Hook: Standard dry fly hook, size 12 - 18
Bead:Color of choice; I prefer tungsten in nickel
Wings: White goose biots
Tail: Small or medium diameter chenille, color of choice
Body: Fuzzy dubbing, color of choice
Thorax: Peacock herl
Hackle: Relatively short soft hackle (partridge, etc.)
|Tying Instructions and Pattern History:|
This pattern is a combination of materials that are proven and basic to the craft. Primarily it mimics a caddis emerger, but also is effective any time. Why? Because you are using it and have confidence in it and trout are not very bright.
Step 1) Attach bead of choice. I prefer tungsten in nickel. Hook size 12-18. I usually use 14 or 16.
Step 2.) Attach small or medium diameter chenille in preferred color. First cut several two inch pieces and singe the ends with flame. Easy does it. Then cut those in two and you have lots of one inch pieces to work with. The length the chenille extends past the bend is entirely up to you. If quite long your quarry might mistake it for a worm of some sort and eagerly eat it. If too short there won't be any wiggle, which is a "trigger". But, again, the trout will still try to eat it since there are the shiny bead, peacock and soft hackle "triggers".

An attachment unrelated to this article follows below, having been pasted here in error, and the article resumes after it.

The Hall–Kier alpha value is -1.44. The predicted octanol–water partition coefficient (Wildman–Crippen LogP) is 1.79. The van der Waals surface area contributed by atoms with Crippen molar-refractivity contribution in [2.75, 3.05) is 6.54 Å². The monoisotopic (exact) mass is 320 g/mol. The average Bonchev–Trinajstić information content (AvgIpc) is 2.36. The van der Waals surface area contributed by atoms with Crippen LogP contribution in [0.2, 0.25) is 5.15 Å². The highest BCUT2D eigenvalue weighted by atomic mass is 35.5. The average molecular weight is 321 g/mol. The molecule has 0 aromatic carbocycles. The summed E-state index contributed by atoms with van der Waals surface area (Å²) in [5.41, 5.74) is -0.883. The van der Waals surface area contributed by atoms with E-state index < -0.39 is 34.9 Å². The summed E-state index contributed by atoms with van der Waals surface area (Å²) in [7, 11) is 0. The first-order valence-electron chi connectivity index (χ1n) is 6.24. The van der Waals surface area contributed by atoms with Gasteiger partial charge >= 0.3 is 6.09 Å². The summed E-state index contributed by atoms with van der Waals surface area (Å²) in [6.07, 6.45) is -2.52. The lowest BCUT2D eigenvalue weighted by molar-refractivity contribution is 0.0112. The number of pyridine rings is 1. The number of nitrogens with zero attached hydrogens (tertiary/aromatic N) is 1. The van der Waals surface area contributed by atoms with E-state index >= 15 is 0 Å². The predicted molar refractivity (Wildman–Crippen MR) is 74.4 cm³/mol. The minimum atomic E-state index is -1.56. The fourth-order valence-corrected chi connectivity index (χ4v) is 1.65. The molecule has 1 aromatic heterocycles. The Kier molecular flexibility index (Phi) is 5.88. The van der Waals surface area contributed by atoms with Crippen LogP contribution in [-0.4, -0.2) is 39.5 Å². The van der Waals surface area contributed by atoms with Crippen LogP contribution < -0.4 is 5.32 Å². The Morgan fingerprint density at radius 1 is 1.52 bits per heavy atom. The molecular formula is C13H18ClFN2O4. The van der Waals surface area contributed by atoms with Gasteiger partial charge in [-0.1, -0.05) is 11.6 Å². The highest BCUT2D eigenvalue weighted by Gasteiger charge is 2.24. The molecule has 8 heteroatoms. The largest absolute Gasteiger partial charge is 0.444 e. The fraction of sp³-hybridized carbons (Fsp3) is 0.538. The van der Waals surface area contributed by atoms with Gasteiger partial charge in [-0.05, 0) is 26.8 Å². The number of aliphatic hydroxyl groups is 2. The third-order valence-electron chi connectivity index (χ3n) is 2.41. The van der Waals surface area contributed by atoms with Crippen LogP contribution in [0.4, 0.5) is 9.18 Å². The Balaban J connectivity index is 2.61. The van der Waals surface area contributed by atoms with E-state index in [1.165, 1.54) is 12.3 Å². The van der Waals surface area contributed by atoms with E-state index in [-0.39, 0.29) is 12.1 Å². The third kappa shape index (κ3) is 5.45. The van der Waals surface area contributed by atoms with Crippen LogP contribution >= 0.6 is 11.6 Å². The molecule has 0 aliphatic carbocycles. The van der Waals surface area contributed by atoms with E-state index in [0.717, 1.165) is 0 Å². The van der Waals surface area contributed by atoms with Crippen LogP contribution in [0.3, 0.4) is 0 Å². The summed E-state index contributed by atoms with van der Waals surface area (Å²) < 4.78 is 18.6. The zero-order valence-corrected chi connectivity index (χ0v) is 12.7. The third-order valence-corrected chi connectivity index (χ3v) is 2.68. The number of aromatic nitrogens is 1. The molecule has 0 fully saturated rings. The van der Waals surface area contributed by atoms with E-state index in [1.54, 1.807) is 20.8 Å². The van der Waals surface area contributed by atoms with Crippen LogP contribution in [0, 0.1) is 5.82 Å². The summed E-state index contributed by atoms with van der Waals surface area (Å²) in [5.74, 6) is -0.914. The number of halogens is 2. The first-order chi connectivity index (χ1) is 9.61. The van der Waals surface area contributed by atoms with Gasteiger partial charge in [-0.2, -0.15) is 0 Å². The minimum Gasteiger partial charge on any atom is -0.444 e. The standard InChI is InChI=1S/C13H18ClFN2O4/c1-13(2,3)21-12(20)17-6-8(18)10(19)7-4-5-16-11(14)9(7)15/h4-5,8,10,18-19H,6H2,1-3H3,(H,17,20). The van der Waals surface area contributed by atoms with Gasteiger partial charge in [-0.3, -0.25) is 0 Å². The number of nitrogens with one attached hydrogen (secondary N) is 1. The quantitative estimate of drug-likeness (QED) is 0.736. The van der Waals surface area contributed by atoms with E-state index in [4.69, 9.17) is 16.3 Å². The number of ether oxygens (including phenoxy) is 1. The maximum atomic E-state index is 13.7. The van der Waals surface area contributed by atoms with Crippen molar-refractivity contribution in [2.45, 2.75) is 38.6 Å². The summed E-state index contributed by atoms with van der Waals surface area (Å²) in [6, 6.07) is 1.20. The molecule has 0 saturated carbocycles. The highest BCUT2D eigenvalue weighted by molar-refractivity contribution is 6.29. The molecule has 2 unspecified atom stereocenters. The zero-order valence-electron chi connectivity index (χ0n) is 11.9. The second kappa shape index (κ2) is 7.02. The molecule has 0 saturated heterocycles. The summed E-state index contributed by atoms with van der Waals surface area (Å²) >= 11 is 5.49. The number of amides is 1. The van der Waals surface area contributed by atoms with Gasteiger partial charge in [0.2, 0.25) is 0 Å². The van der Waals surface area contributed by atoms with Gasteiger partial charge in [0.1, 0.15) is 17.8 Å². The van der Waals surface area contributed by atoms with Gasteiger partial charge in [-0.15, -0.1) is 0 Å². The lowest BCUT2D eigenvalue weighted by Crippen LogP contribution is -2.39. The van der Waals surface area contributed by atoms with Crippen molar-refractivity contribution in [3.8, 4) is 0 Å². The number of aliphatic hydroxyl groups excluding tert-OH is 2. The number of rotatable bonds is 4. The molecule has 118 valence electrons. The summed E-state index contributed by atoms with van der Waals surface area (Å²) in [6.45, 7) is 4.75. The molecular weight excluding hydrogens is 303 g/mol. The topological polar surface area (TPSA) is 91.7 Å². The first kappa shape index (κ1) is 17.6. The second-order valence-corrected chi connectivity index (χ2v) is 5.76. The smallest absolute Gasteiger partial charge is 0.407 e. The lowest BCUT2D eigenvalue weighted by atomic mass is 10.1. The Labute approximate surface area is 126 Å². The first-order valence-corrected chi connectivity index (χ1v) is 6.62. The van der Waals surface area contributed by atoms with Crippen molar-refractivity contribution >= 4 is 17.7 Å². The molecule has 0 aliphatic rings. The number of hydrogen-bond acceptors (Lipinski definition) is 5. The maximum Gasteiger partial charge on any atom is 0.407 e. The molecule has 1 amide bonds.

Step 3) Attach the non-singed end to the hook about in middle of shank. Add a little dubbing over the area of attachment and then wind peacock up close, but not too close, to the head. Run the thread through the peacock a couple times for strength.
Step 4) Tie in and wind a suitable feather for making a soft hackle. Hackle tips should not extend past point of chenille tie-in.
Step 5) Attach two white goose biot feathers over the top of the fly and whip finish. BTW, In forty years of fishing I have never used head cement and maybe six or seven flies have come unwound. Just a waste of time and toxic fumes.